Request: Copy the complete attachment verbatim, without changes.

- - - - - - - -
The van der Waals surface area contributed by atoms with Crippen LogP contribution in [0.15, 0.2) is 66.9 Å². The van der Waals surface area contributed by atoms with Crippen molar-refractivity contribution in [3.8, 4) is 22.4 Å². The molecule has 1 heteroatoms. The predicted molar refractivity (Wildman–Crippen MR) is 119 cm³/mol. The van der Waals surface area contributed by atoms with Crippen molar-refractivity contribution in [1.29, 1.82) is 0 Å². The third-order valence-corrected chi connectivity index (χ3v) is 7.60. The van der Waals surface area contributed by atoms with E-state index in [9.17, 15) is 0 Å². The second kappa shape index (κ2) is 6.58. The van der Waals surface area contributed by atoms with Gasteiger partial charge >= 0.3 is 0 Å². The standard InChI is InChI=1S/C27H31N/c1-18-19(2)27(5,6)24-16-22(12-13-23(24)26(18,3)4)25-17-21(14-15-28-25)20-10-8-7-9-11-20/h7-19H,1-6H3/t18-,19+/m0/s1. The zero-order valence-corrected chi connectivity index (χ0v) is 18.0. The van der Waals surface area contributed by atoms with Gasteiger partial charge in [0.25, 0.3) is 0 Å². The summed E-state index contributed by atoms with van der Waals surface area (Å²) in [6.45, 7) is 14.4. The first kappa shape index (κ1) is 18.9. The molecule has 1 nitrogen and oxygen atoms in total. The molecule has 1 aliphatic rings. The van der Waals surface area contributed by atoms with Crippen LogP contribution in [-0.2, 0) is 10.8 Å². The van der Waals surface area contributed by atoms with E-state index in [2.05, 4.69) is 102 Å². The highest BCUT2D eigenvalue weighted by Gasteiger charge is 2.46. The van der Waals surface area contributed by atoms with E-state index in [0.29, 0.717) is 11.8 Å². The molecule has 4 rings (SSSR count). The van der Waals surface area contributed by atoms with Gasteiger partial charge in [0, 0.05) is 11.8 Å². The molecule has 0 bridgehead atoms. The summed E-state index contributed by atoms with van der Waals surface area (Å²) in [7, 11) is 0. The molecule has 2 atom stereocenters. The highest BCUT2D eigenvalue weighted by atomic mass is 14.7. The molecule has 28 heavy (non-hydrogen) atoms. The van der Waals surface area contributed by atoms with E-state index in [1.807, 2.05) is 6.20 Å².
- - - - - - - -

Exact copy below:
The van der Waals surface area contributed by atoms with Crippen LogP contribution in [0.15, 0.2) is 66.9 Å². The van der Waals surface area contributed by atoms with Crippen molar-refractivity contribution in [3.8, 4) is 22.4 Å². The molecule has 1 heteroatoms. The predicted molar refractivity (Wildman–Crippen MR) is 119 cm³/mol. The van der Waals surface area contributed by atoms with Crippen molar-refractivity contribution in [1.29, 1.82) is 0 Å². The third-order valence-corrected chi connectivity index (χ3v) is 7.60. The van der Waals surface area contributed by atoms with E-state index in [9.17, 15) is 0 Å². The second kappa shape index (κ2) is 6.58. The van der Waals surface area contributed by atoms with Gasteiger partial charge >= 0.3 is 0 Å². The standard InChI is InChI=1S/C27H31N/c1-18-19(2)27(5,6)24-16-22(12-13-23(24)26(18,3)4)25-17-21(14-15-28-25)20-10-8-7-9-11-20/h7-19H,1-6H3/t18-,19+/m0/s1. The zero-order valence-corrected chi connectivity index (χ0v) is 18.0. The van der Waals surface area contributed by atoms with Gasteiger partial charge in [0.25, 0.3) is 0 Å². The summed E-state index contributed by atoms with van der Waals surface area (Å²) in [6.45, 7) is 14.4. The first kappa shape index (κ1) is 18.9. The molecule has 1 nitrogen and oxygen atoms in total. The molecule has 1 aliphatic rings. The van der Waals surface area contributed by atoms with Crippen LogP contribution in [-0.2, 0) is 10.8 Å². The van der Waals surface area contributed by atoms with E-state index in [2.05, 4.69) is 102 Å². The highest BCUT2D eigenvalue weighted by Gasteiger charge is 2.46. The van der Waals surface area contributed by atoms with E-state index in [0.29, 0.717) is 11.8 Å². The molecule has 4 rings (SSSR count). The van der Waals surface area contributed by atoms with Gasteiger partial charge in [0, 0.05) is 11.8 Å². The molecule has 0 bridgehead atoms. The summed E-state index contributed by atoms with van der Waals surface area (Å²) in [7, 11) is 0. The molecule has 2 atom stereocenters. The highest BCUT2D eigenvalue weighted by atomic mass is 14.7. The molecule has 28 heavy (non-hydrogen) atoms. The van der Waals surface area contributed by atoms with E-state index in [1.807, 2.05) is 6.20 Å².